Inhaled Corticosteroids for Asthma :: Nationwide Children's Hospital

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Inhaled Corticosteroids for Asthma

Corticosteroids (CORE te co STAIR oids), also called inhaled steroids, are medicines that prevent asthma flare-ups. Your child breathes them into his or her lungs. They are also called “controller” medicines because they help control asthma symptoms. They must be used every day. Symptoms should get better in 2 to 3 weeks.

Brand Names for This Medicine

  • Qvar® (beclomethasone)
  • Advair® Diskus (fluticasone/salmeterol)
  • Flovent® (fluticasone) HFA
  • Advair® (fluticasone/salmeterol) HFA
  • Pulmicort® (budesonide)
  • Symbicort® (budesonide/formoterol)
  • Asmanex® Twisthaler® (mometasone)
  • AeroSpan™ (flunisolide)
  • Asmanex® (mometasone) HFA

How This Medicine Works

Your child breathes these medicines into his lungs to treat asthma. They help reduce swelling in the airways on a daily basis and help prevent flare-ups. They may not help your child during an asthma flare-up, but your child should still use the medicine during episodes that have increased symptoms.
During an asthma flare-up, your child must use a “rescue” inhaler like albuterol (ProAir® HFA or Proventil® HFA) if he is having asthma symptoms.

How to Give This Medicine

  • Read the label carefully and make sure you are giving your child the right dose. It is easy to confuse the many different dosage forms and strengths.
  • Give the exact dose of medicine that your child’s doctor ordered.
  • Stay with your child until he has used the right dose of medicine.
  • Shake this medicine before giving it if it is a metered dose inhaler or liquid for use in a nebulizer.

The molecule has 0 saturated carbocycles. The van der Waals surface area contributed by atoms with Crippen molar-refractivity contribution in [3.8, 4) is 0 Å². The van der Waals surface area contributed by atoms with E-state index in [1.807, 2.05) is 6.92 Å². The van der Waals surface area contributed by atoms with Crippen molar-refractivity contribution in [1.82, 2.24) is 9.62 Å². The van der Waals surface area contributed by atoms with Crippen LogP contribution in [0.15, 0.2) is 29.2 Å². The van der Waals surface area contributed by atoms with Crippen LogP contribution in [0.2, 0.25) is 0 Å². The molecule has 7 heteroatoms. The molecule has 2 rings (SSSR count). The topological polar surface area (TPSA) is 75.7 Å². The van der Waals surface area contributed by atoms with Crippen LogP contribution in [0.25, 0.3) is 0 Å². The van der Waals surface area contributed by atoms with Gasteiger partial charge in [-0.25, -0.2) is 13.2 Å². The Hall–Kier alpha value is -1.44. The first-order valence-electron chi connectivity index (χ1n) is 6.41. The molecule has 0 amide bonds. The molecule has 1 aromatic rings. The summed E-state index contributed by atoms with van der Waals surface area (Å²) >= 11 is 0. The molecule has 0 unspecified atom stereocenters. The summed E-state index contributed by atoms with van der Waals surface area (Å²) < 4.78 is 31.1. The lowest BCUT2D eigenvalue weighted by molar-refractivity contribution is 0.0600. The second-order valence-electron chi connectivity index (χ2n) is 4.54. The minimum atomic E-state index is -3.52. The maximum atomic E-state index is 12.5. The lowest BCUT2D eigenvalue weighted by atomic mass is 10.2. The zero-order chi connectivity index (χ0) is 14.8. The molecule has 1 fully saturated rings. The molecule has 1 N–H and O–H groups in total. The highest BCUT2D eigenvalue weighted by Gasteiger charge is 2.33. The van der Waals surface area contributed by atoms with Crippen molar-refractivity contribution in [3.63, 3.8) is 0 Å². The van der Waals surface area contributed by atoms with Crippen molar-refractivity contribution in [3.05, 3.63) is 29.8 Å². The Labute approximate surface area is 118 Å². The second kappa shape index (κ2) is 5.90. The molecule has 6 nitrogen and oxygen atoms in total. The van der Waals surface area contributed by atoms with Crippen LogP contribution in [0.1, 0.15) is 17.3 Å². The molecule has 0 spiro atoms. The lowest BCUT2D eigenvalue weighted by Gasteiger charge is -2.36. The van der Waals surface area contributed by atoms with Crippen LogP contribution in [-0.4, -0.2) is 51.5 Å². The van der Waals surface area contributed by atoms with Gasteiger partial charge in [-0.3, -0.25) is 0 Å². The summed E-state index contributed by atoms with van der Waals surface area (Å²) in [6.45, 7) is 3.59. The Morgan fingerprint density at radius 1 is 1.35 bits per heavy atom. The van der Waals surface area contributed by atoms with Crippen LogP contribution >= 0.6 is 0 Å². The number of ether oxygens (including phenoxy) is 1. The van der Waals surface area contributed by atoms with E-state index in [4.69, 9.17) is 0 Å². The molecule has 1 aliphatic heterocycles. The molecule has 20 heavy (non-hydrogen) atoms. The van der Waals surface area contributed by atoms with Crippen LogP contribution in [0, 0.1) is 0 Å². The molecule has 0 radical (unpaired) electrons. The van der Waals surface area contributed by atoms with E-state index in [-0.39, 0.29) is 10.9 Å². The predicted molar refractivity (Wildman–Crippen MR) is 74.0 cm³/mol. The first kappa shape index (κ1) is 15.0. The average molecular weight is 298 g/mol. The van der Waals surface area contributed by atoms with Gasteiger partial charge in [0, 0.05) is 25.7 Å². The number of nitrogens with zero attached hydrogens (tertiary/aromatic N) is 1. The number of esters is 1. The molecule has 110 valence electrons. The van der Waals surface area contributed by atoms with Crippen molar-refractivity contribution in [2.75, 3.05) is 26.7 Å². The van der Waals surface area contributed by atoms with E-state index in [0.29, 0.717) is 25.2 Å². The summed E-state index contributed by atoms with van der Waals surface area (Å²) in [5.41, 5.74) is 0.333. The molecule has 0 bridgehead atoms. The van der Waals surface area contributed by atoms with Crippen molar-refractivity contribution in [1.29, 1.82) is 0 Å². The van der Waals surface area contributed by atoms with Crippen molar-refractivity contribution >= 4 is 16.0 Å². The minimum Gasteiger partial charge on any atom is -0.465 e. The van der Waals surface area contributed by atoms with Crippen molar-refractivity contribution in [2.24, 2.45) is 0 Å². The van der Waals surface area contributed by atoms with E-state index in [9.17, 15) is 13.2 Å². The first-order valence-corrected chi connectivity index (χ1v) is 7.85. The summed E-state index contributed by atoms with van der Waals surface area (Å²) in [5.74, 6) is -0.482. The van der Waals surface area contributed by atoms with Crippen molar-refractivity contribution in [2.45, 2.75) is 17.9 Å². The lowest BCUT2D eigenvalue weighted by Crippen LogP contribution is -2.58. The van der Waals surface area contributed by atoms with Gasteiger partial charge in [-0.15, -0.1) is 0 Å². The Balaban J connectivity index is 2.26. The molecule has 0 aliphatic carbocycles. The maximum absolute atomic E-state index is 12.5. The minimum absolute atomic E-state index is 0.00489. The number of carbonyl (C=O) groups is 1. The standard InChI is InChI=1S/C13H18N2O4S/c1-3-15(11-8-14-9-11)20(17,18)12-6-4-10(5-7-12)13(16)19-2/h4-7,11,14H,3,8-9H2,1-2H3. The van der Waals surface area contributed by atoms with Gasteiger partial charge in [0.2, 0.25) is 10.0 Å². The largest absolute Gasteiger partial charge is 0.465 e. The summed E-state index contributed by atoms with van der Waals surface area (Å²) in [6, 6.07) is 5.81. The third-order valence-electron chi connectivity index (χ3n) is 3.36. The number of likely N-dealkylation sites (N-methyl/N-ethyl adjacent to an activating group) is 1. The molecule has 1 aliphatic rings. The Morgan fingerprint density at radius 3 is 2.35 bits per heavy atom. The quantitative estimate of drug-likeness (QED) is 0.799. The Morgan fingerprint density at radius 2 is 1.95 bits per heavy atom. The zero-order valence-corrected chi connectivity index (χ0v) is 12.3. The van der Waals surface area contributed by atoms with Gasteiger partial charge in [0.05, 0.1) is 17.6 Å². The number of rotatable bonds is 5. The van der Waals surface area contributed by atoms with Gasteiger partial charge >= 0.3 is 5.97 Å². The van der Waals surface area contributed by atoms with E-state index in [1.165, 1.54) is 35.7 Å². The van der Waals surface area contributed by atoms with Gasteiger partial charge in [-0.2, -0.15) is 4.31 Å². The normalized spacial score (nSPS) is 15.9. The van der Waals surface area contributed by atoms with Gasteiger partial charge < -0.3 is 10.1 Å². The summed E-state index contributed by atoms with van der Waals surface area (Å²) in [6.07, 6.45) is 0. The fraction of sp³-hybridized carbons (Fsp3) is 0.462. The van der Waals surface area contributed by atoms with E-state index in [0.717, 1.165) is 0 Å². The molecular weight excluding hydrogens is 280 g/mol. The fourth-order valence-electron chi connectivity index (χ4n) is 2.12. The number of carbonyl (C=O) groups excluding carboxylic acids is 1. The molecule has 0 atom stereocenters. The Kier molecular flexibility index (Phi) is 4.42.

• Do not shake this medicine if it is a dry powder inhaler.
  • It is very important to give the medicine every day as ordered, even if your child is feeling fine. Do not change doses or stop the medicine without talking to your child’s doctor.
  • After each dose, your child should rinse his mouth with water or brush his teeth to wash the steroid medicine out of his mouth.
  • Keep track of the remaining doses. It is important to keep a record of when the medicine is given. You may use a calendar or the Helping Hand: Medication Record, HH-V-1.
  • Get this prescription refilled at least ______days before the last dose is given. This is very important.

If You Forget to Give a Dose

If you forget to give a dose of this medicine, give it as soon as possible. If it is almost time for the next dose, do not give the missed dose at all. Do not double the next dose.
Instead, go back to your child’s regular dosing schedule. If you have any questions about this, check with your child's doctor or pharmacist.

Medicine Storage

  • Store all medicine out of the reach of children.
  • Keep the bottle tightly closed and store it in a dark, dry place (not in the bathroom or above the kitchen sink). This medicine does not work as well when kept in a light or humid place.
  • Do not keep this medicine in the refrigerator. Store it at room temperature.
  • Keep this medicine away from heat or direct sunlight.
  • Do not use this medicine after the expiration date printed on the container.
  • Check the label on your child’s medicine. Each medicine container has directions to throw it away after being open for 30 to 60 days, even if the medicine is not gone.

Drug Interactions

This medicine should not be taken with these foods, products or medicines:
  • Tobacco products – your child should not smoke. Smoking irritates the lungs and makes the asthma worse. No one should smoke around your child because of the dangers of second-hand smoke.
  • If your child is taking any other medicine or herbal supplements, tell the doctor and pharmacist. Some medicines for diabetes and diuretics (water pills) may affect how inhaled steroids control your child’s asthma.